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The Rev. Dr. William H. Willimon The Rev. Dr. William H. Willimon

The Rev. Dr. William H. Willimon is Professor of the Practice of Christian Ministry at The Divinity School, Duke University. He retired after serving eight years as Bishop of the North Alabama Conference of The United Methodist Church.

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Duke Divinity School, Durham, NC


Let The Little Ones Come Unto Me

Mark 10:2-16

Proper 22 - Year B

October 04, 2009

He came home late that January evening.  The traffic from the city had been terrible.  As he made his way up the walk from the driveway into the house, he was surprised to see only one light on, the light shining from the kitchen.  So he opened the door.  As soon as he did, one of the children yelled, "Daddy!  Daddy's home!"

He hugged the children.  Glancing into the kitchen, he could easily see bags and bottles opened, all in disarray.  Things were in a mess.

"Where is your Mom?" he asked.

"She is upstairs taking a nap," Sara said.  "And we got hungry, so we decided to fix supper for ourselves."

"Taking a nap?" he asked.  He felt himself gripped by dread.

Tommy added, "Sara put water into the mix, when the recipe said milk.  I told her it wouldn't work!"

"You two have a seat in the kitchen, and I'll go up and check on Mom," he said.  They bounded back into the kitchen and he ascended the stairs in the darkness.  He called out Sue's name.  He thought he heard a muffled moan.  He entered the bedroom and there she was, sprawled across the bed, on her back, one arm over her head.  He moved toward her on the bed, and he could smell the alcohol as he bent toward her.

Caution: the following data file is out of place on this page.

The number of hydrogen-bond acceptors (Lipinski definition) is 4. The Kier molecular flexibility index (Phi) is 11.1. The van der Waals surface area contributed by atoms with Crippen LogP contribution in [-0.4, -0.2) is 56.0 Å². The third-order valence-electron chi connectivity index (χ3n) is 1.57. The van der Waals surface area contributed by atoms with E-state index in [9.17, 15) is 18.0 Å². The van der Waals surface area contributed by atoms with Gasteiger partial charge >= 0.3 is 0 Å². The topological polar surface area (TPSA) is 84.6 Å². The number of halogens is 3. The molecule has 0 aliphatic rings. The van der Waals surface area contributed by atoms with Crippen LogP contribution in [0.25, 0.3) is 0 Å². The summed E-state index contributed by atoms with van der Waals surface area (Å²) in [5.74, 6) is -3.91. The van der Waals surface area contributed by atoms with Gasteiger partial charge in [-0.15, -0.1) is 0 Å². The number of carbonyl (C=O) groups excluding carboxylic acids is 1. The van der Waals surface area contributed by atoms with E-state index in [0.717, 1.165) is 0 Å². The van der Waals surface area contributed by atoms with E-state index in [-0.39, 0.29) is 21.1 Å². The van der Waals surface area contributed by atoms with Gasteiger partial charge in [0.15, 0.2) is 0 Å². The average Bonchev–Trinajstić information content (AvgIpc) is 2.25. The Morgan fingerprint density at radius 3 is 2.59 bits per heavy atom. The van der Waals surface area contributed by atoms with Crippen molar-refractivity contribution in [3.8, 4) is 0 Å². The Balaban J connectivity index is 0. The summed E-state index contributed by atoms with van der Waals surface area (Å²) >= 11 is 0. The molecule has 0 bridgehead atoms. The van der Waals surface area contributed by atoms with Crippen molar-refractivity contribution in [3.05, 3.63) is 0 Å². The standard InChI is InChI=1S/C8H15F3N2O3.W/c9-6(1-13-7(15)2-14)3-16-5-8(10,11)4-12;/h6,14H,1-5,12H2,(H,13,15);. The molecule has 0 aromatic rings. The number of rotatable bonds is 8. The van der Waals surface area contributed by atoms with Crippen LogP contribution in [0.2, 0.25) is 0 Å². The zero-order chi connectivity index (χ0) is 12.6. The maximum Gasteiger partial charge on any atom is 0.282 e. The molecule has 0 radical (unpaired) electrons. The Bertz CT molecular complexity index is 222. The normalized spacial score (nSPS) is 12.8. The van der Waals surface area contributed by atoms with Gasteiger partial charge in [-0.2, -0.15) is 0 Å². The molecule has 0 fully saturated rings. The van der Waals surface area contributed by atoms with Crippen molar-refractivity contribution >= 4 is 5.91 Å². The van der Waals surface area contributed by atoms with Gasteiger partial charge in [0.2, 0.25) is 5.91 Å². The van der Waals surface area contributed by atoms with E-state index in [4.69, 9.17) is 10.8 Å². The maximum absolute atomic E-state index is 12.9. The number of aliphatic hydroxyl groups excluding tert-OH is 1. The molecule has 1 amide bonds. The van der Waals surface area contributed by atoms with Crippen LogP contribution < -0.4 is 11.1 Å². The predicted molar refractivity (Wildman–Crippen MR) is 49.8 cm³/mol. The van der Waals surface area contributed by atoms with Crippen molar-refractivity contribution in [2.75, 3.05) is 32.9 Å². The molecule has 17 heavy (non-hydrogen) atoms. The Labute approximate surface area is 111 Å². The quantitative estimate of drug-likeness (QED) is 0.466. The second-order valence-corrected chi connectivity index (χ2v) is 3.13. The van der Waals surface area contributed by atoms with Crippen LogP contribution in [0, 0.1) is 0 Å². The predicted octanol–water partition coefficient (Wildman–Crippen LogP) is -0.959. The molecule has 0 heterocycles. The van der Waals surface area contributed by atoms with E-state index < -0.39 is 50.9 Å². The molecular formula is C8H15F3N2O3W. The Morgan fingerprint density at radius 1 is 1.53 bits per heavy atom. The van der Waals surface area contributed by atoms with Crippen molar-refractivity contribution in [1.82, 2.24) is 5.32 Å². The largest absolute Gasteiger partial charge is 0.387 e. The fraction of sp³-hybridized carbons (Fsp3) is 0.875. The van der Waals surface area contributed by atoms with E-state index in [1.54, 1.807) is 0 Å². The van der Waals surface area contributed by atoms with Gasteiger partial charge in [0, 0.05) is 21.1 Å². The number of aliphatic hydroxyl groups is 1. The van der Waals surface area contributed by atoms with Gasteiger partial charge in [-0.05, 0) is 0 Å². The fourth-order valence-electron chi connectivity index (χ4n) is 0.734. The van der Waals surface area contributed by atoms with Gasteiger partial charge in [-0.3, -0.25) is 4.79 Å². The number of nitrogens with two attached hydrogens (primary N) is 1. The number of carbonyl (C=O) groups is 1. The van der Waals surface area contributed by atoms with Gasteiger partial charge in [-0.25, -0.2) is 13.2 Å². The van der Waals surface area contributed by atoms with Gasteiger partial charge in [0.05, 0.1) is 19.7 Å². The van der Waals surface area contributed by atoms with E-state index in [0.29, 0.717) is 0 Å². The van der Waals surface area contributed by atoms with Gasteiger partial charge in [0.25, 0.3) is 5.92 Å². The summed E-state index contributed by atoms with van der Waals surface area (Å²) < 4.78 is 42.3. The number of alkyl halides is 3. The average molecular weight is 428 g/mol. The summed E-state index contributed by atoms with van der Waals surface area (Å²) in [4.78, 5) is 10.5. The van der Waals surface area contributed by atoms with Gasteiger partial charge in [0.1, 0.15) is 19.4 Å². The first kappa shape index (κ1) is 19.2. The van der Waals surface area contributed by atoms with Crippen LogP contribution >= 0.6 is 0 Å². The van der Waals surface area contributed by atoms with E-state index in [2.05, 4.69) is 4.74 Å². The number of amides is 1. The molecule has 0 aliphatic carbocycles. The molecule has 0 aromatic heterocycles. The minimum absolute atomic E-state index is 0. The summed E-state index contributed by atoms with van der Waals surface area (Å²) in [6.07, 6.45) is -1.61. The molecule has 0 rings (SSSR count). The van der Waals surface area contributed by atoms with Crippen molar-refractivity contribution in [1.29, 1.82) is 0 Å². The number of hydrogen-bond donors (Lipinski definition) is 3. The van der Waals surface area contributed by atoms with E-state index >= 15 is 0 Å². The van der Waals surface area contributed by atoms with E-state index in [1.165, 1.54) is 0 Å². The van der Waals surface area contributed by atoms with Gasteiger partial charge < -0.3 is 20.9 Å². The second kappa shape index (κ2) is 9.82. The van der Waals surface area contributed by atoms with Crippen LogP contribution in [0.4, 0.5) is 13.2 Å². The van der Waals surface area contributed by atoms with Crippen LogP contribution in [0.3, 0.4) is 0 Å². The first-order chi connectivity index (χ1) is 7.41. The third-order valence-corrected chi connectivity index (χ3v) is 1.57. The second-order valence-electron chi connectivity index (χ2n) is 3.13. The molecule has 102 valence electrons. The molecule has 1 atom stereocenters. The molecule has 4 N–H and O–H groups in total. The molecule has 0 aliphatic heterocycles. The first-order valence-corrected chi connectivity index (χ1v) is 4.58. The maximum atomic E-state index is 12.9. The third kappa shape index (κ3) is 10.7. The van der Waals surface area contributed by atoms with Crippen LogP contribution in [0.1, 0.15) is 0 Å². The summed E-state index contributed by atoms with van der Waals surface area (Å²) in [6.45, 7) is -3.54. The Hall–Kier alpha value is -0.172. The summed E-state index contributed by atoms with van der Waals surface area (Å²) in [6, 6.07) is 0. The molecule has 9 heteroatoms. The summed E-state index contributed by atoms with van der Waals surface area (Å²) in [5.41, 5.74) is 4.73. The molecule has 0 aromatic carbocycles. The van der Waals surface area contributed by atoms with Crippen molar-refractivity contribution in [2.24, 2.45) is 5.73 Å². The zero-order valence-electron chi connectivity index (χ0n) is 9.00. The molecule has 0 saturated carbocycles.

"What are you doing here?" he asked.

"I, I was just worn out after the day that I've had.  I wanted to take a little nap," she said. 

"A nap?  It's seven o'clock at night!  Sue, how could you?"

"I'm not allowed to take a nap when I'm sleepy?" she said groggily.

But he didn't answer.  He went back downstairs and started to make something for supper.  He opened up a couple of cans of soup.  And then he and the two children sat down as he asked them about their day. 

After they ate, they helped him clean up some of the mess in the kitchen.  There was Sue making her way groggily down the stairs.  She looked in the kitchen and she said, "Why didn't you call me?  Why didn't you wake me up?  I suppose now I'm going to get a lecture," she said.

As the children made their way upstairs, she continued, "I know you don't believe me.  I haven't been feeling well."  Her speech was slurred.

"Sue, you are drunk again," he gritted his teeth and mumbled back at her.  "How could you?"  She began to cry.  And he could now predict exactly how she would react on these occasions.  The move to Des Moines had been tough on her.  She was happy back in Kansas City, back near her relatives.  But he had gotten a promotion, and they had moved. And then her drinking started. 

He tried to say something about it to her, but she reacted defensively.  Then there was the night that she had fallen, while walking up the stairs, holding one of the children in her arms, just before bedtime.  Sara had received a cut over her right eye, and he had really blown it.  He screamed at Sue, telling her that she was becoming a drunk, that she needed to get hold of herself.  She responded angrily and with tears.